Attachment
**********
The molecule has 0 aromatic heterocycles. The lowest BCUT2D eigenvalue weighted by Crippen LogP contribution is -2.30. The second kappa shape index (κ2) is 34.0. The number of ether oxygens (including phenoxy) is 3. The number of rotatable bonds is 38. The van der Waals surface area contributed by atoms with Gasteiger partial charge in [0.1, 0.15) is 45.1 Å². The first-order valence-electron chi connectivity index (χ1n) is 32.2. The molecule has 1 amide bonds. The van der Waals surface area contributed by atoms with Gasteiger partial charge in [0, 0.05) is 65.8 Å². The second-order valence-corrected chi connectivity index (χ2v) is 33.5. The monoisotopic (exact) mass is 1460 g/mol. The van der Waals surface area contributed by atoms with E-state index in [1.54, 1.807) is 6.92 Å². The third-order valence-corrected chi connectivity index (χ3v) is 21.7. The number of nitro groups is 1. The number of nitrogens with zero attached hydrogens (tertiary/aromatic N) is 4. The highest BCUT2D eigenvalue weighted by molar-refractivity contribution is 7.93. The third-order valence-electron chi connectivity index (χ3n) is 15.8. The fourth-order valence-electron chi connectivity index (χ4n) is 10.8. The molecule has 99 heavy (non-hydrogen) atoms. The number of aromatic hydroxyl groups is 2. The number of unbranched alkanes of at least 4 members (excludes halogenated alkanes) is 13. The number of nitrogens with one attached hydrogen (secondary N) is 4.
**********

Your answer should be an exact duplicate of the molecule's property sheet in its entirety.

The molecule has 0 aromatic heterocycles. The lowest BCUT2D eigenvalue weighted by Crippen LogP contribution is -2.30. The second kappa shape index (κ2) is 34.0. The number of ether oxygens (including phenoxy) is 3. The number of rotatable bonds is 38. The van der Waals surface area contributed by atoms with Gasteiger partial charge in [0.1, 0.15) is 45.1 Å². The first-order valence-electron chi connectivity index (χ1n) is 32.2. The molecule has 1 amide bonds. The van der Waals surface area contributed by atoms with Gasteiger partial charge in [0, 0.05) is 65.8 Å². The second-order valence-corrected chi connectivity index (χ2v) is 33.5. The monoisotopic (exact) mass is 1460 g/mol. The van der Waals surface area contributed by atoms with E-state index in [1.54, 1.807) is 6.92 Å². The third-order valence-corrected chi connectivity index (χ3v) is 21.7. The number of nitro groups is 1. The number of nitrogens with zero attached hydrogens (tertiary/aromatic N) is 4. The highest BCUT2D eigenvalue weighted by molar-refractivity contribution is 7.93. The third-order valence-electron chi connectivity index (χ3n) is 15.8. The fourth-order valence-electron chi connectivity index (χ4n) is 10.8. The molecule has 99 heavy (non-hydrogen) atoms. The number of aromatic hydroxyl groups is 2. The number of unbranched alkanes of at least 4 members (excludes halogenated alkanes) is 13. The number of nitrogens with one attached hydrogen (secondary N) is 4.